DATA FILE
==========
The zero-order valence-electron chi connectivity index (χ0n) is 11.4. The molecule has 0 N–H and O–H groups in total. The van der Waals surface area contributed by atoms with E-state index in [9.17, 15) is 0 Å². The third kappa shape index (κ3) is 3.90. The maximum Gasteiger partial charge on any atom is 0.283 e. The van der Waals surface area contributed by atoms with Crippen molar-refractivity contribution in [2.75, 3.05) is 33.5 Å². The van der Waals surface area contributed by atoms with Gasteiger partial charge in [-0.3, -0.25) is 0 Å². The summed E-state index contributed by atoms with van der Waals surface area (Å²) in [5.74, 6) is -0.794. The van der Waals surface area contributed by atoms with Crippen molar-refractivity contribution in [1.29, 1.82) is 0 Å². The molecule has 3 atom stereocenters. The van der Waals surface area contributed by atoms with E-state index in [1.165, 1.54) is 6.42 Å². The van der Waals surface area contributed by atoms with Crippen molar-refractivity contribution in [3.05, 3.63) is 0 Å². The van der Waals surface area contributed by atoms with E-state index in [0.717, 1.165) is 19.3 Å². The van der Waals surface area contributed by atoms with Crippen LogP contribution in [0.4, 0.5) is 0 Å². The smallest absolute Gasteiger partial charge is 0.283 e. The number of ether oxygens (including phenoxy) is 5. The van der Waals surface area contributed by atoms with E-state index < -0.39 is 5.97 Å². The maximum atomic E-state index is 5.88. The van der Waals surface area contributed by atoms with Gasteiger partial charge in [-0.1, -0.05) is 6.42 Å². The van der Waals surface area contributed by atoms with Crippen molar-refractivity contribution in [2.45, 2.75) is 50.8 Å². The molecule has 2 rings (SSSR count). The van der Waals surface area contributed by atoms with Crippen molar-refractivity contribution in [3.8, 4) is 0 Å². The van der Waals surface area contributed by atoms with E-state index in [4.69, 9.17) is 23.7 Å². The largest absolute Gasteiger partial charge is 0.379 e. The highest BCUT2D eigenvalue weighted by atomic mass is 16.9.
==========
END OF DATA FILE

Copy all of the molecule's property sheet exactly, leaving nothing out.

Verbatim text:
The zero-order valence-electron chi connectivity index (χ0n) is 11.4. The molecule has 0 N–H and O–H groups in total. The van der Waals surface area contributed by atoms with E-state index in [9.17, 15) is 0 Å². The third kappa shape index (κ3) is 3.90. The maximum Gasteiger partial charge on any atom is 0.283 e. The van der Waals surface area contributed by atoms with Crippen molar-refractivity contribution in [2.75, 3.05) is 33.5 Å². The van der Waals surface area contributed by atoms with Gasteiger partial charge in [-0.3, -0.25) is 0 Å². The summed E-state index contributed by atoms with van der Waals surface area (Å²) in [5.74, 6) is -0.794. The van der Waals surface area contributed by atoms with Crippen molar-refractivity contribution in [1.29, 1.82) is 0 Å². The molecule has 3 atom stereocenters. The van der Waals surface area contributed by atoms with E-state index in [1.165, 1.54) is 6.42 Å². The van der Waals surface area contributed by atoms with Crippen molar-refractivity contribution in [3.05, 3.63) is 0 Å². The van der Waals surface area contributed by atoms with E-state index in [0.717, 1.165) is 19.3 Å². The van der Waals surface area contributed by atoms with Crippen LogP contribution in [0.4, 0.5) is 0 Å². The smallest absolute Gasteiger partial charge is 0.283 e. The number of ether oxygens (including phenoxy) is 5. The van der Waals surface area contributed by atoms with E-state index < -0.39 is 5.97 Å². The maximum atomic E-state index is 5.88. The van der Waals surface area contributed by atoms with Gasteiger partial charge in [-0.1, -0.05) is 6.42 Å². The van der Waals surface area contributed by atoms with Crippen molar-refractivity contribution in [2.45, 2.75) is 50.8 Å². The molecule has 2 rings (SSSR count). The van der Waals surface area contributed by atoms with Crippen molar-refractivity contribution in [3.8, 4) is 0 Å². The van der Waals surface area contributed by atoms with E-state index in [4.69, 9.17) is 23.7 Å². The largest absolute Gasteiger partial charge is 0.379 e. The highest BCUT2D eigenvalue weighted by atomic mass is 16.9.